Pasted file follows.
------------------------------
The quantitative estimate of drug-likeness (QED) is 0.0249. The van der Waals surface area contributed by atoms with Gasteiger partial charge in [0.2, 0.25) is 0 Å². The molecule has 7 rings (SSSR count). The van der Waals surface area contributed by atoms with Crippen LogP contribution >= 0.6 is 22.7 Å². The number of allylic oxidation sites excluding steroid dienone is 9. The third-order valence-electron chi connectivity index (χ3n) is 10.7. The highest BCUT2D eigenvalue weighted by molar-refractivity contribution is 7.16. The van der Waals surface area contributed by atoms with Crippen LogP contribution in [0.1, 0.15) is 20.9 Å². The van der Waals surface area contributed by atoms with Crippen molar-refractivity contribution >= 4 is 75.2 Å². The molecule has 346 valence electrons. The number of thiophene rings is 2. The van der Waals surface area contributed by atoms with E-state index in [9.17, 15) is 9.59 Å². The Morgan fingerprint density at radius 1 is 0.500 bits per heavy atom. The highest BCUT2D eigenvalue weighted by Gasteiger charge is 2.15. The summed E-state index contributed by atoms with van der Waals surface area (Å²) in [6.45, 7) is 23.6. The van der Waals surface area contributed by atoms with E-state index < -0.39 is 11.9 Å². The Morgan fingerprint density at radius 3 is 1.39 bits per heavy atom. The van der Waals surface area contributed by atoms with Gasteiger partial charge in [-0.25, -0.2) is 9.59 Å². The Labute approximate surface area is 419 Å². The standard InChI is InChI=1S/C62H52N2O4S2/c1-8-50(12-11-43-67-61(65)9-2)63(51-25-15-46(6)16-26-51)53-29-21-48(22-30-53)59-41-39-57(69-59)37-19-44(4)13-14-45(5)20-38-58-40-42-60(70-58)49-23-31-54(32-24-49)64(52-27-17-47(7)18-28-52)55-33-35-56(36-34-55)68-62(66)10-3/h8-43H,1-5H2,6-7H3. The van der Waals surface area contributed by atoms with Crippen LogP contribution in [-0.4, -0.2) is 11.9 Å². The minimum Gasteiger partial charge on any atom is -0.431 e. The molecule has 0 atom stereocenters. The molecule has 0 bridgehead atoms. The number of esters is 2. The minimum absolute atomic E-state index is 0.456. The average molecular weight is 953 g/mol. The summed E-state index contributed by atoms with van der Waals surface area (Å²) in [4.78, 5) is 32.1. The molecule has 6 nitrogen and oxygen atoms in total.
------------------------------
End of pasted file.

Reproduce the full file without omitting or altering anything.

The quantitative estimate of drug-likeness (QED) is 0.0249. The van der Waals surface area contributed by atoms with Gasteiger partial charge in [0.2, 0.25) is 0 Å². The molecule has 7 rings (SSSR count). The van der Waals surface area contributed by atoms with Crippen LogP contribution >= 0.6 is 22.7 Å². The number of allylic oxidation sites excluding steroid dienone is 9. The third-order valence-electron chi connectivity index (χ3n) is 10.7. The highest BCUT2D eigenvalue weighted by molar-refractivity contribution is 7.16. The van der Waals surface area contributed by atoms with Crippen LogP contribution in [0.1, 0.15) is 20.9 Å². The van der Waals surface area contributed by atoms with Crippen molar-refractivity contribution >= 4 is 75.2 Å². The molecule has 346 valence electrons. The number of thiophene rings is 2. The van der Waals surface area contributed by atoms with E-state index in [9.17, 15) is 9.59 Å². The Morgan fingerprint density at radius 1 is 0.500 bits per heavy atom. The highest BCUT2D eigenvalue weighted by Gasteiger charge is 2.15. The summed E-state index contributed by atoms with van der Waals surface area (Å²) in [6.45, 7) is 23.6. The van der Waals surface area contributed by atoms with E-state index < -0.39 is 11.9 Å². The Morgan fingerprint density at radius 3 is 1.39 bits per heavy atom. The van der Waals surface area contributed by atoms with Gasteiger partial charge in [-0.25, -0.2) is 9.59 Å². The Labute approximate surface area is 419 Å². The standard InChI is InChI=1S/C62H52N2O4S2/c1-8-50(12-11-43-67-61(65)9-2)63(51-25-15-46(6)16-26-51)53-29-21-48(22-30-53)59-41-39-57(69-59)37-19-44(4)13-14-45(5)20-38-58-40-42-60(70-58)49-23-31-54(32-24-49)64(52-27-17-47(7)18-28-52)55-33-35-56(36-34-55)68-62(66)10-3/h8-43H,1-5H2,6-7H3. The van der Waals surface area contributed by atoms with Crippen LogP contribution in [-0.4, -0.2) is 11.9 Å². The minimum Gasteiger partial charge on any atom is -0.431 e. The molecule has 0 atom stereocenters. The molecule has 0 bridgehead atoms. The number of esters is 2. The minimum absolute atomic E-state index is 0.456. The average molecular weight is 953 g/mol. The summed E-state index contributed by atoms with van der Waals surface area (Å²) in [4.78, 5) is 32.1. The molecule has 6 nitrogen and oxygen atoms in total.